“Many of us are educated far beyond our willingness to obey.” – Erwin McMannus

“For the good that I want, I do not do, but I practice the very evil that I do not want.” – Bible

Debbie loved to eat, and since she was already overweight, this caused her a lot of anxiety. She wanted the pleasure without the consequences.

So before she sat down to eat, she would tell herself to take only one plate, and not a full one at that, and quit when it was gone.

But the main dish was soooo good – maybe just one more helping – and it was all over again.

Then there is Don. He started dabbling a little in online gambling, and before he knew it got in over his head. He knows it’s bad for him and for his family. For one thing it’s consuming all their finances. But he just can’t quit.

We all have similar problems, whether it’s something morally wrong that we can’t stop or a bad habit that’s hard to break.

The following quote is attributed to Justin and Trisha Davis, directors of an organization called RefineUs: “The difference between what we know and what we do in our life is what defines us.” There is more truth in this statement than we really want to admit.

In my experience, and in my conversations with pastors and others who counsel individuals and couples, most people who come asking for help often know what the problem is and have some idea of what the solution might be.

They are familiar with the Bible or some other reliable reference source. They have received input from others.

Moving from the head knowledge to the desired behavioral changes is very difficult, however.

As we have said before, real change in our behavior must follow a transformation in our thought process.

But even when our thoughts, our minds, tell us what is right, our will doesn’t seem to want to line up.

We know we shouldn’t be angry, but we choose to hang onto that anger, and forgiveness is out of the question.

We don’t want to struggle with lust or pornography, but we continue to watch TV and movies with all kinds of sex scenes.

We want to have a good marriage, but we won’t coordinate our schedules to have more time together as husband and wife.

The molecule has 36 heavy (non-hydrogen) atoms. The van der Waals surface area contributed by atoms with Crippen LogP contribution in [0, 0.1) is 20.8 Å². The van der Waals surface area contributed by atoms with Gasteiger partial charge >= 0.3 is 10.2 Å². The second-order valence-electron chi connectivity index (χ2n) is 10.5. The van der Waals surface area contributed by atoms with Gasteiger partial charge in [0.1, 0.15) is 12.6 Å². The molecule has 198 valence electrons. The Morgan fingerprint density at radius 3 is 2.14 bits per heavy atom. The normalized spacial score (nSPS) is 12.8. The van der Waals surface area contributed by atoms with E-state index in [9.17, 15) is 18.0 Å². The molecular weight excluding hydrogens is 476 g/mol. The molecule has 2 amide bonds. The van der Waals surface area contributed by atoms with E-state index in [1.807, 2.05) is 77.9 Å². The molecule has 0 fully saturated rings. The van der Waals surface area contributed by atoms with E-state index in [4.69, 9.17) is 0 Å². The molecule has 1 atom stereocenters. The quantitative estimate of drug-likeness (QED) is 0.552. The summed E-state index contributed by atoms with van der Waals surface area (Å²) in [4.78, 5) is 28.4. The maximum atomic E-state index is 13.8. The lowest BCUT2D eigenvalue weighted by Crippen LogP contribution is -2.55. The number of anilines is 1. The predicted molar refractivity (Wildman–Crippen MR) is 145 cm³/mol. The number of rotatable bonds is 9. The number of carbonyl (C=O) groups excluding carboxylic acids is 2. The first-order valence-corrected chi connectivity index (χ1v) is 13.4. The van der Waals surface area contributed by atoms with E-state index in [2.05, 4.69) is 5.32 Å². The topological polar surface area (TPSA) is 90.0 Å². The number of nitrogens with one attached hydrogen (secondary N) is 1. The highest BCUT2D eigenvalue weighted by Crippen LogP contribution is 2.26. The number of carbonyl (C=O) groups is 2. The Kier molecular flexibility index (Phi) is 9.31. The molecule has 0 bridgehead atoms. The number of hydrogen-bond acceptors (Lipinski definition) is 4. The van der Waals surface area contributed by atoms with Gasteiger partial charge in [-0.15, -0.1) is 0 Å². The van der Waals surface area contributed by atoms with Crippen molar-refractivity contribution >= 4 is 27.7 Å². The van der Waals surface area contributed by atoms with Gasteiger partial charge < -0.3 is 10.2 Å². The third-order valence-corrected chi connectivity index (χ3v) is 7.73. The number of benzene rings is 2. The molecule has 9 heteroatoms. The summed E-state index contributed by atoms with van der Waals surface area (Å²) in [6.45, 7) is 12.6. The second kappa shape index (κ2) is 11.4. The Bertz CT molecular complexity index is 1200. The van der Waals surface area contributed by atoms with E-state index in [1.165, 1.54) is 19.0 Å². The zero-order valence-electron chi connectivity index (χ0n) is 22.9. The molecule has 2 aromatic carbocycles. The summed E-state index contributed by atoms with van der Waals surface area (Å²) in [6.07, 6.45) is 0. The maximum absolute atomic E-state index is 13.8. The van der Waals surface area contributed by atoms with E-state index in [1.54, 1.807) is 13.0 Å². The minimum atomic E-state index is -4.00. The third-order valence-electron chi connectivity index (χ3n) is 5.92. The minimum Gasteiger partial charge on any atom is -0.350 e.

The Davis’ have another quote that reminds me of Yogi Berra’s famous paradoxical sayings: “The more things stay the same, the more they never change.”

First of all, we must choose to change.

A friend of mine smoked all his life. He knew he should stop. But he deliberately told me he would not. He eventually died of emphysema.

However, we have already recognized that just choosing to change is not always enough. We often need more help.

A next step might be to gather more evidence about why we should change.

It is said that there are two primary drivers to change; either remaining where we are becomes too painful, or we determine that the benefits from changing are worth the effort.

Perhaps we feel that, desirable as the change may be, the process to bring it about is too difficult.

As the proverbial story goes, you eat an elephant one bite at a time. Don’t try to bring about total change overnight.

Take baby steps. Pick yourself up when you fall. After all, that’s what we did changing from crawling to walking.

Frequently we must admit that we can’t bring about the change ourselves.

First of all, call on God to help. He’s in the business of transformation if we will let him.

We can also seek the support of others; they’ve probably been in need of help at some time, too.

The spouse is a best first choice for support. She or he will very likely be compassionately willing to help when you admit change is needed.

Loving relationships are what we are all after in the end.

The Family and Marriage Coalition of Aiken, Inc. (FAMCO) provides resources for you to succeed in your marriage and families. Roger Rollins, Executive Director, FAMCO, 803-640-4689, rogerrollins@aikenfamco.com, www.aikenfamco.com.